Before Levi, Jr., and I left home on this mission to desegregate these post-secondary academic programs, our parents made sure that we carried with us a copy of the Olivia and William Carmichael family portrait that has been passed down in our family for generations. This photograph would serve as a constant reminder of who we are and what the Watkins family’s mission is in life. We are bridge builders.
Levi, Jr., and I made it safely to the other side of the vast, deep and dark chasm of racism at Vanderbilt and UA “in the twilight dim”. As soon as we graduated, we “built a bridge to span the tide” of this racism for those who would come behind us. This is why Levi, Jr., a world famous heart surgeon and associate dean at Johns Hopkins Medical School, personally recruited a young, gifted black Alabama native named Selwyn M. Vickers to Johns Hopkins as a medical student and why Levi mentored Vickers daily on the rigors of medical school and life. Levi’s long and close friendship and mentorship with Vickers paid off when, in 2013, Dr. Vickers was selected as the first African-American dean of The University of Alabama at Birmingham School of Medicine, the very school that had refused to admit Levi as a medical student in 1966 because of his race.
Levi and I, along with our talented and gifted siblings, would use our collective educational achievements to break color barriers in medicine, law, government, politics, academia, finance, insurance, telecommunications, fine arts, alternative energy, oil and gas, and international business. These breakthroughs, as well as the bridges we built, have made it possible for millions of Americans and indigenous people of color around the world to enjoy a better quality of life. Along the way, we would engage in nation building in various countries that were once occupied by European colonial powers. This is where and how we met legendary world leaders like South African President Nelson Mandela, Winnie Mandela, Bishop Desmond Tutu, Namibian Founding President Samuel Daniel Nujoma, Sierra Leone President Ernest Bai Koroma, and a host of other anti-apartheid and pro-human rights activists.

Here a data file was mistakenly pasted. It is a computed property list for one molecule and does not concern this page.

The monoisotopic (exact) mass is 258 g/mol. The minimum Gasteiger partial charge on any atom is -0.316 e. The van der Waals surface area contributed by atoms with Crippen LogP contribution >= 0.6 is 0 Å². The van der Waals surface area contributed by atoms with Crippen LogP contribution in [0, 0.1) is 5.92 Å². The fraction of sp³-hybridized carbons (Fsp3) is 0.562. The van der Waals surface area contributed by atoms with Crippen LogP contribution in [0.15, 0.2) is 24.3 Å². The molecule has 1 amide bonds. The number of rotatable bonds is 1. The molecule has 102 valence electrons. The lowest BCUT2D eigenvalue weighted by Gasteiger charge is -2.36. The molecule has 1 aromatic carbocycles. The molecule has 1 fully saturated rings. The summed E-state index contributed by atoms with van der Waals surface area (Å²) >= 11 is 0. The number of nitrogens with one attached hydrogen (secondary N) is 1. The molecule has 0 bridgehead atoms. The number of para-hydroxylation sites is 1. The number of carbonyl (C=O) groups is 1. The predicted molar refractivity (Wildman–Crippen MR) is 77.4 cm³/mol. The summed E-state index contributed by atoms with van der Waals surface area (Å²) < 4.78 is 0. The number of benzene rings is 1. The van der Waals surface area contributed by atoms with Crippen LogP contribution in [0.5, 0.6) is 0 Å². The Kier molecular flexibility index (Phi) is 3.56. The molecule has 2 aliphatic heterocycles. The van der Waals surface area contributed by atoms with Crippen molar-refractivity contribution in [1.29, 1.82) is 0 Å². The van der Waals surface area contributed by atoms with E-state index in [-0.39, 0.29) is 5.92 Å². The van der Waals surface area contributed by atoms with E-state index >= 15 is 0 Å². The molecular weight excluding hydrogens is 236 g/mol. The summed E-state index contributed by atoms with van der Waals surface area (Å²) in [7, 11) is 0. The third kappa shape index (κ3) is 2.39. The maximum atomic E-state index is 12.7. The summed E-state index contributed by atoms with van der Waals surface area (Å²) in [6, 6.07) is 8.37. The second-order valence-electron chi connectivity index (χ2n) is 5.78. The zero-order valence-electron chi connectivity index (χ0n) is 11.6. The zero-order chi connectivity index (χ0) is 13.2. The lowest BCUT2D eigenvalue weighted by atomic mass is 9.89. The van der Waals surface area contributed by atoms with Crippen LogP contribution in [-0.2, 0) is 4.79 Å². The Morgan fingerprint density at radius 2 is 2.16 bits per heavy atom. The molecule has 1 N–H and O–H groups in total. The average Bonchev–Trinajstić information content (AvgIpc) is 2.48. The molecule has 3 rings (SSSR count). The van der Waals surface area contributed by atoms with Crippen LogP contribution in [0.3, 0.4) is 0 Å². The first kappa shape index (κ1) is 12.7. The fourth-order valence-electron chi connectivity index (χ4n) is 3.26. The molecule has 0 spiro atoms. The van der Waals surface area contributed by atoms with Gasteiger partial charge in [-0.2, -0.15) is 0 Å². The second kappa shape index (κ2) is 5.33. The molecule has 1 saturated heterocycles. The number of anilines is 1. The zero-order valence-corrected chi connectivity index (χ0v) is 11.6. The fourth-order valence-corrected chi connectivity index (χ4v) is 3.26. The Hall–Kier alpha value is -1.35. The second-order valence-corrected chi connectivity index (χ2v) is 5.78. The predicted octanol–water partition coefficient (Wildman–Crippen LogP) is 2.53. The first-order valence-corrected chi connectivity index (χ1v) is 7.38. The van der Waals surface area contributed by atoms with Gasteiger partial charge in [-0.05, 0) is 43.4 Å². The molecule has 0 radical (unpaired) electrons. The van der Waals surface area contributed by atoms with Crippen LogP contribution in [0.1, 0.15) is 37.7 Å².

Our children have crossed the bridges we built and are now building their own bridges with breakthroughs in prostate cancer research, biomedical innovations, foreign history, electronic media content, transcendental meditation, insurance, financial services, genetics, and international entrepreneurship.
Today, my grandchildren are building cyber-bridges that cross cultural and language barriers. These bridges allow them to experience new worlds and different learning environments around the globe. Their friendships know no color or borders. As a result, they are growing in knowledge and wisdom at an accelerated pace.
Bridge building is a noble calling. It is fulfilling work that will last a lifetime and impact generations. All one needs to become a bridge builder is an open heart and an unwavering commitment to helping those who are traveling behind us along the road of life. As for this family, it all started with the bridges that Olivia and William Carmichael built across the “vast and deep and wide” racial chasm of Hinds County, Mississippi during the Civil War. Not only did Olivia and William love each other dearly; they also loved God and all of his children very deeply.
PHOTO: The Olivia and William Carmichael Family. My maternal grandmother, Oda Etta Carmichael, was born on January 12, 1890. Etta is the little girl who is standing next to her mother Olivia (second from the left on the front row).